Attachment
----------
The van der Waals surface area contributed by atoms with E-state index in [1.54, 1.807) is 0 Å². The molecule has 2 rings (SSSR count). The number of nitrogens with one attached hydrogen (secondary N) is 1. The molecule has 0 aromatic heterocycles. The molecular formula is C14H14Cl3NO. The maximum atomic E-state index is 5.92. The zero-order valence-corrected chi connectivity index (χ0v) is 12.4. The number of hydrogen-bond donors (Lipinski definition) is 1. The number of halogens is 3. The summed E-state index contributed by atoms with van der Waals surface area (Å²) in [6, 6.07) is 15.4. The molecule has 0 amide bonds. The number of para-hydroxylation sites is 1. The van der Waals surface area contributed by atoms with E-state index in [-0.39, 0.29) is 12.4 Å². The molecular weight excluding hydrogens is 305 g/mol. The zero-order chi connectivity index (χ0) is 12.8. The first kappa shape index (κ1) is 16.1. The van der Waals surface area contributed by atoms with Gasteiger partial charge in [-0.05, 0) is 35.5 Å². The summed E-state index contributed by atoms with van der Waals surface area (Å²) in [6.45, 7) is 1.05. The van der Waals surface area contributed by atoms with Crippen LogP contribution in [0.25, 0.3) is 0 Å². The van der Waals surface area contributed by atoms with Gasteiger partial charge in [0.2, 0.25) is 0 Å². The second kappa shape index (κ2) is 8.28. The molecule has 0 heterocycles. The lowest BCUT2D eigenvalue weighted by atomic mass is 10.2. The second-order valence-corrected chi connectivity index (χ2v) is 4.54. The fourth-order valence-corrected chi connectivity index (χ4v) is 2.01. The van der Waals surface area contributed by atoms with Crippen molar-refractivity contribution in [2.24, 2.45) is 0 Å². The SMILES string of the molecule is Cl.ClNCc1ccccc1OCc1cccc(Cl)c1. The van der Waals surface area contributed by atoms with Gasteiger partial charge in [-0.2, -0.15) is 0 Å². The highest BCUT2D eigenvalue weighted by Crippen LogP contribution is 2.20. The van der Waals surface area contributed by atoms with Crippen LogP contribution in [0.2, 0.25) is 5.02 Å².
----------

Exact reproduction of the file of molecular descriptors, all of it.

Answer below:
The van der Waals surface area contributed by atoms with E-state index in [1.54, 1.807) is 0 Å². The molecule has 2 rings (SSSR count). The number of nitrogens with one attached hydrogen (secondary N) is 1. The molecule has 0 aromatic heterocycles. The molecular formula is C14H14Cl3NO. The maximum atomic E-state index is 5.92. The zero-order valence-corrected chi connectivity index (χ0v) is 12.4. The number of hydrogen-bond donors (Lipinski definition) is 1. The number of halogens is 3. The summed E-state index contributed by atoms with van der Waals surface area (Å²) in [6, 6.07) is 15.4. The molecule has 0 amide bonds. The number of para-hydroxylation sites is 1. The van der Waals surface area contributed by atoms with E-state index in [-0.39, 0.29) is 12.4 Å². The molecular weight excluding hydrogens is 305 g/mol. The zero-order chi connectivity index (χ0) is 12.8. The first kappa shape index (κ1) is 16.1. The van der Waals surface area contributed by atoms with Gasteiger partial charge in [-0.05, 0) is 35.5 Å². The summed E-state index contributed by atoms with van der Waals surface area (Å²) in [6.45, 7) is 1.05. The van der Waals surface area contributed by atoms with Crippen LogP contribution in [0.25, 0.3) is 0 Å². The van der Waals surface area contributed by atoms with Gasteiger partial charge in [0.2, 0.25) is 0 Å². The second kappa shape index (κ2) is 8.28. The molecule has 0 heterocycles. The lowest BCUT2D eigenvalue weighted by atomic mass is 10.2. The second-order valence-corrected chi connectivity index (χ2v) is 4.54. The fourth-order valence-corrected chi connectivity index (χ4v) is 2.01. The van der Waals surface area contributed by atoms with Crippen molar-refractivity contribution in [2.24, 2.45) is 0 Å². The SMILES string of the molecule is Cl.ClNCc1ccccc1OCc1cccc(Cl)c1. The van der Waals surface area contributed by atoms with Gasteiger partial charge in [-0.2, -0.15) is 0 Å². The highest BCUT2D eigenvalue weighted by Crippen LogP contribution is 2.20. The van der Waals surface area contributed by atoms with Crippen LogP contribution in [0.2, 0.25) is 5.02 Å².